The Differences Between Popovers And Yorkshire Puddings

The Northeastern United States has its own unique culinary culture. For those of you who live there, or have had the opportunity to visit, you may recognize that many of your favorite recipes are variations of English dishes. These recipes have been modified to either use New World ingredients like Indian Pudding – which is a variation of hasty pudding — or were invented out of strange but wonderful accidents like anadama bread, which is a loaf of leavened cornmeal.

The New England area (Maine, Vermont, New Hampshire, Massachusetts, Connecticut, and Rhode Island) has another well-beloved baked good called the popover. Famous for its shape and buttery flavor, it's the perfect example of European immigrants taking an old U.K. recipe and adapting it for their own means. In this case, the popover was inspired by the beloved English Yorkshire pudding, but there are some key differences between the two, and if you were to order one thinking it would taste the same as the other, you would be sorely mistaken (via MasterClass).

What are Yorkshire puddings?

Yorkshire pudding was invented in early England but according to Historic-UK, the specifics of when, where, and who invented it have been lost to time. The first printed Yorkshire pudding was released in 1747, but it is surmised that the commonwealth was baking this pudding up well before its publication. And before those of you who grew up outside the United Kingdom add the Yorkshire pudding to your list of desserts you want to give a try, it's important for you to know that this particular pudding isn't sweet, it's savory, and it isn't a pudding in the scene of a custard either.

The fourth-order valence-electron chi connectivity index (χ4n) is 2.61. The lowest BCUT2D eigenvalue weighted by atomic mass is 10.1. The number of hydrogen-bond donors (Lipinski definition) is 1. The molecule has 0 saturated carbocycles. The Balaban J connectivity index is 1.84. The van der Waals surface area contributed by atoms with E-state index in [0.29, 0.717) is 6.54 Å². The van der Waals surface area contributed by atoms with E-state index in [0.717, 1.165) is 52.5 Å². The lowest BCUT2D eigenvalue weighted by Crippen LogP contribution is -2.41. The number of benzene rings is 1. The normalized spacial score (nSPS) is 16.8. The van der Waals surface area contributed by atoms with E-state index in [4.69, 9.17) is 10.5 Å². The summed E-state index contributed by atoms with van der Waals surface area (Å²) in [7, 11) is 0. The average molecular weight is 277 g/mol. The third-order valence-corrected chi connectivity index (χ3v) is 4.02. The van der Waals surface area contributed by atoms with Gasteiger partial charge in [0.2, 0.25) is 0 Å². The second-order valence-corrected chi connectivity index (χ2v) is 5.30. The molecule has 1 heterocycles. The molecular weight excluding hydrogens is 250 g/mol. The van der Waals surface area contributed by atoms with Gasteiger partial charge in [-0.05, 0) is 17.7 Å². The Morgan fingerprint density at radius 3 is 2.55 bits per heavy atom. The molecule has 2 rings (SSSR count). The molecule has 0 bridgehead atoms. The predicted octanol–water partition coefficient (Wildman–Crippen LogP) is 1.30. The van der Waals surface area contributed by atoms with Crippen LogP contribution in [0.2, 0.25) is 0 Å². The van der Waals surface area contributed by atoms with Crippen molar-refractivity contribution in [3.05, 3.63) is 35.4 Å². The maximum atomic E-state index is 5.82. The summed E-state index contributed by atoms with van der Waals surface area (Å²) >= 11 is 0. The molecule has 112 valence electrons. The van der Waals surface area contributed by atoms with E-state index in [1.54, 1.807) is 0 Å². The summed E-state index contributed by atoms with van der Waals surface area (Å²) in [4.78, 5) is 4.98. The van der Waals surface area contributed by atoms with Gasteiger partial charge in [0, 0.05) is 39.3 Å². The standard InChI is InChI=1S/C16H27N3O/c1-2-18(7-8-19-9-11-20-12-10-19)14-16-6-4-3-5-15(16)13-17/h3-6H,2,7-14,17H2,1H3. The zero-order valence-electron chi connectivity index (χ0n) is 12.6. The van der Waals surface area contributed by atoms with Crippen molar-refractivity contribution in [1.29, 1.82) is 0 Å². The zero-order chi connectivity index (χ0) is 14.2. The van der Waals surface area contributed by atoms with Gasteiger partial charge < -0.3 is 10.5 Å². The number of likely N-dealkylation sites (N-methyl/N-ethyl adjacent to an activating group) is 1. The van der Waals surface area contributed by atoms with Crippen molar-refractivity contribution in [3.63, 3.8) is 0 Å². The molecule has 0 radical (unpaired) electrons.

Yorkshire pudding aka "Dripping Pudding" aka "toad-in-the-hole" (which is just a Yorkshire pudding with a sausage baked in) is made from a batter of milk, eggs, flour, and salt and works like pastry. Serious Eats says that the Yorkshire pudding is whipped into a batter and left to sit overnight, rested till it reaches room temperature before baking, and is supposed to turn out of the oven tall, light, and slightly crispy. In fact, the pudding is supposed to quadruple in size while baking so that it doesn't fall flat, which sounds similar to the concept of a New England popover.

What are popovers?

Yorkshire puddings are what eventually inspired the towering American popovers. The English colonists tried to recreate Yorkshire pudding by placing the batter into hot butter, which allowed the mixture to puff and crisp up in the oven (via Taste Atlas). Unlike Yorkshire pudding, these New World treats were not strictly savory, Mashed confirms that popovers are often served with butter and jam instead of meat and herbs. Savory versions still exist though, like this recipe for gruyere and black pepper popovers.

New York Times Cooking says that popovers and Yorkshire pudding use the same ingredients but traditionally, Yorkshire pudding relied on meat drippings (meat was often cooked above these baked goods so as not to waste a drop) for flavor and color whereas popovers just use butter (which is just as delicious in our opinion). According to BBC, a Yorkshire pudding is traditionally baked in an angled muffin pan to create that iconic large, puffed top, while King Arthur Baking claims that popovers specifically use deep-welled pans to force the batter to expand on top and create a mushroom-looking appearance. And though you could just use a simple muffin pan to bake either of these goodies, they won't have that classic shape that makes them so identifiable.